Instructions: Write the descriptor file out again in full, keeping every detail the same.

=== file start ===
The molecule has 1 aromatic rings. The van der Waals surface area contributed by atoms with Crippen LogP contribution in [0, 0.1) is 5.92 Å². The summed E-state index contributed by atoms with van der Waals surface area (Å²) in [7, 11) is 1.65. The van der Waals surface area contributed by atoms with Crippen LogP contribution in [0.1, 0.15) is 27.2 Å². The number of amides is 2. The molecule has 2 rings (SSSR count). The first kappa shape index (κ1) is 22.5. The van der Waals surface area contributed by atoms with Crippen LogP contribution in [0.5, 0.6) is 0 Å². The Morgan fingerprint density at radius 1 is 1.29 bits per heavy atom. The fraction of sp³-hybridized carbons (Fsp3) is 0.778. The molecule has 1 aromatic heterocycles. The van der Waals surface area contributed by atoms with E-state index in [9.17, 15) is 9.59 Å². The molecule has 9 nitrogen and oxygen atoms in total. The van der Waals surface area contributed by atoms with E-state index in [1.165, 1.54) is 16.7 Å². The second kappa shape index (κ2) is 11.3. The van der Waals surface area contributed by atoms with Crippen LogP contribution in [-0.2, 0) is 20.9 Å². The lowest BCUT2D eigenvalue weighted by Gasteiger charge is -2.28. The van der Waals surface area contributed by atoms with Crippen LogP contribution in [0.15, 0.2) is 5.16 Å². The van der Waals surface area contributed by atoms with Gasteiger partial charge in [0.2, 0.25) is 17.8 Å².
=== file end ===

The molecule has 1 aromatic rings. The van der Waals surface area contributed by atoms with Crippen LogP contribution in [0, 0.1) is 5.92 Å². The summed E-state index contributed by atoms with van der Waals surface area (Å²) in [7, 11) is 1.65. The van der Waals surface area contributed by atoms with Crippen LogP contribution in [0.1, 0.15) is 27.2 Å². The number of amides is 2. The molecule has 2 rings (SSSR count). The first kappa shape index (κ1) is 22.5. The van der Waals surface area contributed by atoms with Crippen LogP contribution in [0.5, 0.6) is 0 Å². The Morgan fingerprint density at radius 1 is 1.29 bits per heavy atom. The fraction of sp³-hybridized carbons (Fsp3) is 0.778. The molecule has 1 aromatic heterocycles. The van der Waals surface area contributed by atoms with E-state index in [9.17, 15) is 9.59 Å². The molecule has 9 nitrogen and oxygen atoms in total. The van der Waals surface area contributed by atoms with E-state index in [1.165, 1.54) is 16.7 Å². The second kappa shape index (κ2) is 11.3. The van der Waals surface area contributed by atoms with Crippen LogP contribution in [-0.2, 0) is 20.9 Å². The lowest BCUT2D eigenvalue weighted by Gasteiger charge is -2.28. The van der Waals surface area contributed by atoms with Crippen LogP contribution in [0.15, 0.2) is 5.16 Å². The van der Waals surface area contributed by atoms with Gasteiger partial charge in [0.2, 0.25) is 17.8 Å².